The UK's Serious Fraud Office (SFO) has revised its policies on facilitation payments, business expenditure (hospitality) and corporate self-reporting, it was announced yesterday. This follows the removal last week of the previous guidance on these issues from the SFO's website.

In a press release, the SFO stated that its new Director, David Green, wished 'to re-emphasise that all decisions to prosecute unlawful activity will be governed by the Full Code Test in the Code for Crown Prosecutors and the applicable joint SFO/CPS prosecution guidance'.

All of the new policies state that 'in appropriate cases the SFO may use its powers under proceeds of crime legislation as an alternative (or in addition) to prosecution'.

Commentary

Today's press coverage suggests that the new policies represent a significant shift in stance by the SFO. We do not agree. The new policies do not replace the statutory guidance published by the Ministry of Justice last year, which specifically refers to facilitation payments and corporate hospitality.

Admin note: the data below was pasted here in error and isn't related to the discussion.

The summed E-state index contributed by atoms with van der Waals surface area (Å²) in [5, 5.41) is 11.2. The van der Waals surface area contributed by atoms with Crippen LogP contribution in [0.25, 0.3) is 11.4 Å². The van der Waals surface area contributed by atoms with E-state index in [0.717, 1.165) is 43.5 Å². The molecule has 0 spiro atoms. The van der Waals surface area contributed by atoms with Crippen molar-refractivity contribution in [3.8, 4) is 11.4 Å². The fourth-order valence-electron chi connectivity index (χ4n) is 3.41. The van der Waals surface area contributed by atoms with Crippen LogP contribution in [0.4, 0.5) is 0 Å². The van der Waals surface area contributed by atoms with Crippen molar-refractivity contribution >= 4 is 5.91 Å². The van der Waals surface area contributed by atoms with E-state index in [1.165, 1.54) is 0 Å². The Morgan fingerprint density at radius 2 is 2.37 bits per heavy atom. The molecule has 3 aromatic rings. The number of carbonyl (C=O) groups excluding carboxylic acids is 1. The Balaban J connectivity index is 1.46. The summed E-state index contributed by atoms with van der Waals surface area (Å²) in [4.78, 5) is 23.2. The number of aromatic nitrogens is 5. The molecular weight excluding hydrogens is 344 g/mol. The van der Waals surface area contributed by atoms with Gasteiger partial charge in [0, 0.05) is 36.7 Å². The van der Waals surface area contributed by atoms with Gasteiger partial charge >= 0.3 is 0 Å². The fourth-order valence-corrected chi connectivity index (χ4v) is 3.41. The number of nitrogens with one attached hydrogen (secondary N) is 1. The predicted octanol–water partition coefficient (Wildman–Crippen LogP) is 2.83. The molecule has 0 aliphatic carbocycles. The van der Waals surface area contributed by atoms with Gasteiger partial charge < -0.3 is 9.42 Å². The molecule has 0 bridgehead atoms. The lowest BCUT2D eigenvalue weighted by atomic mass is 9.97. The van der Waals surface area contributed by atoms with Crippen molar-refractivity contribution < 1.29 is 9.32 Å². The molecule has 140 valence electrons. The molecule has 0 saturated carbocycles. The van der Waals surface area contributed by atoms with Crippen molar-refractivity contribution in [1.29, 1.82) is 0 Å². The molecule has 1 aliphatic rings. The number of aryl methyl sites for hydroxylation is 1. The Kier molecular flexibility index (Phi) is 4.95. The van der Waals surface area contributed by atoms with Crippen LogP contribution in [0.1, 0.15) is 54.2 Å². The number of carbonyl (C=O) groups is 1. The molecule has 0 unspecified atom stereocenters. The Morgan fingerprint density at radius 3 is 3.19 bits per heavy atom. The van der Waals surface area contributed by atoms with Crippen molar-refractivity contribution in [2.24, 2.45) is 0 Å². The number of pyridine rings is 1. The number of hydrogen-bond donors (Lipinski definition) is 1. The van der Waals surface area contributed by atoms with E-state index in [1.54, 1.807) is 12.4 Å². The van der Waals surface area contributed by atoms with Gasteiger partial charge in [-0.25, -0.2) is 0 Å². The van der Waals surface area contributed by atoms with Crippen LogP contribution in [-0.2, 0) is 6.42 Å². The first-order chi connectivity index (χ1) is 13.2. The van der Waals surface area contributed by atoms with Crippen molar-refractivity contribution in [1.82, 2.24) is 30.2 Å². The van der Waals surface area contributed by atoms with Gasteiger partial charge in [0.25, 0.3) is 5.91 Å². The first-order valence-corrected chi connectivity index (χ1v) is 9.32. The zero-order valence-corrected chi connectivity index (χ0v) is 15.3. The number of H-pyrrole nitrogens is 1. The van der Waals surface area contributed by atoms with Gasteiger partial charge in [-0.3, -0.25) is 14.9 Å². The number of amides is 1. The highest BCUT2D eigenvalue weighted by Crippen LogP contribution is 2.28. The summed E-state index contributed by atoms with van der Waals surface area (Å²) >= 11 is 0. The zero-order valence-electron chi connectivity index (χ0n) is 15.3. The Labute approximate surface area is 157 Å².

The SFO's previous guidance on self-reporting focussed solely on overseas corruption. By contrast, the new guidance on self-reporting applies to all corruption. The previous guidance had stated that the SFO wanted to 'settle self-referral cases...civilly wherever possible'. The new guidance is less explicit in offering the prospect of a civil as opposed to a criminal outcome to corporates who self-report historic corruption to the SFO.

However, the ability of the SFO to offer civil settlements has not changed. The Joint Prosecution Guidance of the Director of the SFO and the Director of Public Prosecutions on the Bribery Act 2010, which the SFO will continue to follow, states that 'a genuinely proactive approach involving self-reporting and remedial action' will be a factor tending against prosecution.

We believe that, for companies faced with potential corruption issues, having a dialogue with the SFO is still a viable option, and is an option which offers the prospect of a company being treated more leniently.

The revised statements of policy can be found on the SFO's website:

For commentary and updates on enforcement see our Enforcement Trends Table.

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